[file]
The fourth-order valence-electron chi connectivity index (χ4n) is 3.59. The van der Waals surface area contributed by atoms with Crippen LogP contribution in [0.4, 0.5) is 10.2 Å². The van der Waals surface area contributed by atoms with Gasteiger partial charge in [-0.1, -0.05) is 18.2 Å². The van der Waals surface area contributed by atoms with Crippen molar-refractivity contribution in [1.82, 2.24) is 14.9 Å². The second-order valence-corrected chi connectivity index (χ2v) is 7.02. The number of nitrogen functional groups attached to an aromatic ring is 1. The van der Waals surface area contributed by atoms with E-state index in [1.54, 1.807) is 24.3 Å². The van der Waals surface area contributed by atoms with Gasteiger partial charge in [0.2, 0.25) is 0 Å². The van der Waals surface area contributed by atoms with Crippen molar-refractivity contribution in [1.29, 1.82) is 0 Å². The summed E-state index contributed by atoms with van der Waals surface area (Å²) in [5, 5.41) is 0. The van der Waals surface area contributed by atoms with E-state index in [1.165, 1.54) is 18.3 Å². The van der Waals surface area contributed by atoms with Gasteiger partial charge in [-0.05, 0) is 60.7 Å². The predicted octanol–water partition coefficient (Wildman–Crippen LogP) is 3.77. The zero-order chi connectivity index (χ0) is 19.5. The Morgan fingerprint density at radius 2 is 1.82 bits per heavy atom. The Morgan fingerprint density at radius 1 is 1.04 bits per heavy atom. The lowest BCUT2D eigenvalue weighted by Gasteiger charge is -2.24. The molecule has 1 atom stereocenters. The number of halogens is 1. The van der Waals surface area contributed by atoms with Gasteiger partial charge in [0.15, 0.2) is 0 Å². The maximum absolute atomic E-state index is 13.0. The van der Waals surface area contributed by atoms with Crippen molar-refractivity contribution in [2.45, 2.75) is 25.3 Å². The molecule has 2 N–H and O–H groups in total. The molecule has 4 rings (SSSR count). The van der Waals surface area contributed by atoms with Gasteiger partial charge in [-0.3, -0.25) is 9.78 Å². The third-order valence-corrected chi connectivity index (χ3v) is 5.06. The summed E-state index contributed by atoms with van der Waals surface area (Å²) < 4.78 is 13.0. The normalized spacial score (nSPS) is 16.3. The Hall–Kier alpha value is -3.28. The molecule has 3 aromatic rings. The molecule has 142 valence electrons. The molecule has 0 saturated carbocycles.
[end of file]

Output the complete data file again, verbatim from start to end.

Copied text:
The fourth-order valence-electron chi connectivity index (χ4n) is 3.59. The van der Waals surface area contributed by atoms with Crippen LogP contribution in [0.4, 0.5) is 10.2 Å². The van der Waals surface area contributed by atoms with Gasteiger partial charge in [-0.1, -0.05) is 18.2 Å². The van der Waals surface area contributed by atoms with Crippen molar-refractivity contribution in [1.82, 2.24) is 14.9 Å². The second-order valence-corrected chi connectivity index (χ2v) is 7.02. The number of nitrogen functional groups attached to an aromatic ring is 1. The van der Waals surface area contributed by atoms with E-state index in [1.54, 1.807) is 24.3 Å². The van der Waals surface area contributed by atoms with Gasteiger partial charge in [0.2, 0.25) is 0 Å². The van der Waals surface area contributed by atoms with Crippen molar-refractivity contribution in [1.29, 1.82) is 0 Å². The summed E-state index contributed by atoms with van der Waals surface area (Å²) in [5, 5.41) is 0. The van der Waals surface area contributed by atoms with E-state index in [1.165, 1.54) is 18.3 Å². The van der Waals surface area contributed by atoms with Gasteiger partial charge in [-0.05, 0) is 60.7 Å². The predicted octanol–water partition coefficient (Wildman–Crippen LogP) is 3.77. The zero-order chi connectivity index (χ0) is 19.5. The Morgan fingerprint density at radius 2 is 1.82 bits per heavy atom. The Morgan fingerprint density at radius 1 is 1.04 bits per heavy atom. The lowest BCUT2D eigenvalue weighted by Gasteiger charge is -2.24. The molecule has 1 atom stereocenters. The number of halogens is 1. The van der Waals surface area contributed by atoms with Gasteiger partial charge in [0.15, 0.2) is 0 Å². The maximum absolute atomic E-state index is 13.0. The van der Waals surface area contributed by atoms with Crippen molar-refractivity contribution in [2.45, 2.75) is 25.3 Å². The molecule has 2 N–H and O–H groups in total. The molecule has 4 rings (SSSR count). The van der Waals surface area contributed by atoms with Gasteiger partial charge in [-0.3, -0.25) is 9.78 Å². The third-order valence-corrected chi connectivity index (χ3v) is 5.06. The summed E-state index contributed by atoms with van der Waals surface area (Å²) < 4.78 is 13.0. The normalized spacial score (nSPS) is 16.3. The Hall–Kier alpha value is -3.28. The molecule has 3 aromatic rings. The molecule has 142 valence electrons. The molecule has 0 saturated carbocycles.